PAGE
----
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GroZZleR

Self-Contained Classes : Yes? No? Do I have the right term? =P

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Hey all, I''m writing a simple puzzle game, and I was wondering if you had any input as far as writing self-contained classes. For example, is it better to do something like
  
CPuzzle
{
public:
void Render(void);
};

CMenu
{
public:
void Render(void);
};
  
(Obviously they''ll have more than just that. Or is it better to do something like
  
CRender
{
public
void RenderPuzzle(CPuzzle Puzzle);
void RenderMenu(CMenu Menu);
};
  
Is there a difference? What are the pros / cons? Thanks guys.

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It''s a design question, so here''s my two cents:

The difference is where the coupling is done. In the first example, you could add a third type of object without modifying CRender, and that''s good.

In the second example, you could change renderer without modifying any of your other classes. However, this could also be done with templates/run-time polymorphism in your first example, if two renderers had the same public interface and they were passed to Render().

So, I think the first example is much better.

Cédric

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quote:
Original post by cedricl
It''s a design question, so here''s my two cents:

The difference is where the coupling is done. In the first example, you could add a third type of object without modifying CRender, and that''s good.

But in the first example, if you change how you draw anything, you have to modify all the classes that do any rendering.

So both ways have some positives and negatives. Personally I go for the 2nd way, because I believe that individual objects shouldn''t need to know anything about rendering.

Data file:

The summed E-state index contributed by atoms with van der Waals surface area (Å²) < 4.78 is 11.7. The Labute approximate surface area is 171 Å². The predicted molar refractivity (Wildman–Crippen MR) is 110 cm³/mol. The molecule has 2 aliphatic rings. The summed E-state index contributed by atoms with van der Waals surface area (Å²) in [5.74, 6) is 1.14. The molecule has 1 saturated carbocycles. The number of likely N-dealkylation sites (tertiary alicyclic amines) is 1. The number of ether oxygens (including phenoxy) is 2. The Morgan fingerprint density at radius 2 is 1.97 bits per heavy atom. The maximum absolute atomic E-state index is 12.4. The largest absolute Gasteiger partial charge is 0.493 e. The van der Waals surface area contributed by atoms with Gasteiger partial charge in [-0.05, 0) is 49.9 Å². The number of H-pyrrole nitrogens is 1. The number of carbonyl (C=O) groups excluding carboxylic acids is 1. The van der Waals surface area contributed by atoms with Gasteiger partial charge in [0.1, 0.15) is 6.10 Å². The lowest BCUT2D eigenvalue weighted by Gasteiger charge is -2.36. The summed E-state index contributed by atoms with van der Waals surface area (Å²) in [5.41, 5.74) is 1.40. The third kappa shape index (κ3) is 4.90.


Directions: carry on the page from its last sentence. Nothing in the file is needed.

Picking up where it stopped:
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I see your point, and in the original post, I agree to some extent.

The OP''s comparison is not entirely symetrical. The way I would do it, Render would be an abstraction layer between the graphic API and CPuzzle. CPuzzle.Render would have to accept an argument of type CRender (or some templated stuff to allow different renderers), and call abstract function like Line() or Rectangle().

The second example is not extensible at all. If you want to create a new object, you have to modify CRender. I really don''t like that.

BTW, if you do go for the second example, you should use function overloading, and always pass by reference.

Cédric

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quote:
Original post by Kylotan
But in the first example, if you change how you draw anything, you have to modify all the classes that do any rendering.

So both ways have some positives and negatives. Personally I go for the 2nd way, because I believe that individual objects shouldn''t need to know anything about rendering.



I believe that the way to make this completely OO would be use a base class for everything that needs to be rendered, which all of the other rendered classes are derived from.

For example:

  
class CRenderedObject
{
public:
virtual void Render();
};

class CPuzzle : public CRenderedObject
{
public:
virtual void Render();
//virtual in case you want to derive from this class later

};

class CMenu : public CRenderedObject
{
public:
virtual void Render();
};


Therefore if you have any rendering code that is shared between CPuzzle and CMenu you can just call CRenderedObject::Render().


void CPuzzle::Render()
{
CRenderedObject::Render();
//class specific rendering code here
}


I personally wouldn''t go quite so OO just for something simple like this, it looks a lot like MFC and I would only use it in a complex polymorphic class system with 100''s of classes. I think that your two examples would be fine for 99% of apps.

Comments?

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OOPO
Object Oriented Programming Overkill

Hehe, the two examples you posted are the same. Either way you are creating custom Render functions for each thing. The only reason you would the second one would be if you wanted to have all rendering code in your game loop have CRender at the start of it, which is OOPO. Along with Neosmyle''s example for most everything.

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